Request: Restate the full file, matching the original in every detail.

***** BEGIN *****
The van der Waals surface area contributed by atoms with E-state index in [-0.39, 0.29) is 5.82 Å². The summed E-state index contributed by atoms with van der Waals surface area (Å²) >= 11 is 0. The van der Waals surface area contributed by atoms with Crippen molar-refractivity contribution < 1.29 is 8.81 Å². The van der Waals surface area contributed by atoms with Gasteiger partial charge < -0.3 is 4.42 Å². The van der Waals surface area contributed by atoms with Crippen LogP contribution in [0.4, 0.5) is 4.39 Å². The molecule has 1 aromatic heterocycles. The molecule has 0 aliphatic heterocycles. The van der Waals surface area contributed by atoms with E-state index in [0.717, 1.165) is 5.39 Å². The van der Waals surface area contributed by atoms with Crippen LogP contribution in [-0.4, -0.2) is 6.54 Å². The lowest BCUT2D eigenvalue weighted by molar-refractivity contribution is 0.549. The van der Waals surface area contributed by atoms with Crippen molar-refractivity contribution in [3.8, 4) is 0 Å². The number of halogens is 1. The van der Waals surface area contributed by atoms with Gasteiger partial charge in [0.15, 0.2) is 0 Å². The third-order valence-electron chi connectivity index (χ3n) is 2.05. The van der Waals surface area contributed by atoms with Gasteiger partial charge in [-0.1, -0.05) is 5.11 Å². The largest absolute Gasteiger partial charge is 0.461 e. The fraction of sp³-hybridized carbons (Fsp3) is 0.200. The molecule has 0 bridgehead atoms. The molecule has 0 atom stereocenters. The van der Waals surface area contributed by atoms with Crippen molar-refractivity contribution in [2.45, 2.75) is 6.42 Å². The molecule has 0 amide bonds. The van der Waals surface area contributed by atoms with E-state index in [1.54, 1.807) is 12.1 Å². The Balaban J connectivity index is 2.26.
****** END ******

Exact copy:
The van der Waals surface area contributed by atoms with E-state index in [-0.39, 0.29) is 5.82 Å². The summed E-state index contributed by atoms with van der Waals surface area (Å²) >= 11 is 0. The van der Waals surface area contributed by atoms with Crippen molar-refractivity contribution < 1.29 is 8.81 Å². The van der Waals surface area contributed by atoms with Gasteiger partial charge < -0.3 is 4.42 Å². The van der Waals surface area contributed by atoms with Crippen LogP contribution in [0.4, 0.5) is 4.39 Å². The molecule has 1 aromatic heterocycles. The molecule has 0 aliphatic heterocycles. The van der Waals surface area contributed by atoms with E-state index in [0.717, 1.165) is 5.39 Å². The van der Waals surface area contributed by atoms with Crippen LogP contribution in [-0.4, -0.2) is 6.54 Å². The lowest BCUT2D eigenvalue weighted by molar-refractivity contribution is 0.549. The van der Waals surface area contributed by atoms with Crippen molar-refractivity contribution in [3.8, 4) is 0 Å². The number of halogens is 1. The van der Waals surface area contributed by atoms with Gasteiger partial charge in [0.15, 0.2) is 0 Å². The third-order valence-electron chi connectivity index (χ3n) is 2.05. The van der Waals surface area contributed by atoms with Gasteiger partial charge in [-0.1, -0.05) is 5.11 Å². The largest absolute Gasteiger partial charge is 0.461 e. The fraction of sp³-hybridized carbons (Fsp3) is 0.200. The molecule has 0 bridgehead atoms. The molecule has 0 atom stereocenters. The van der Waals surface area contributed by atoms with Crippen molar-refractivity contribution in [2.45, 2.75) is 6.42 Å². The molecule has 0 amide bonds. The van der Waals surface area contributed by atoms with E-state index in [1.54, 1.807) is 12.1 Å². The Balaban J connectivity index is 2.26.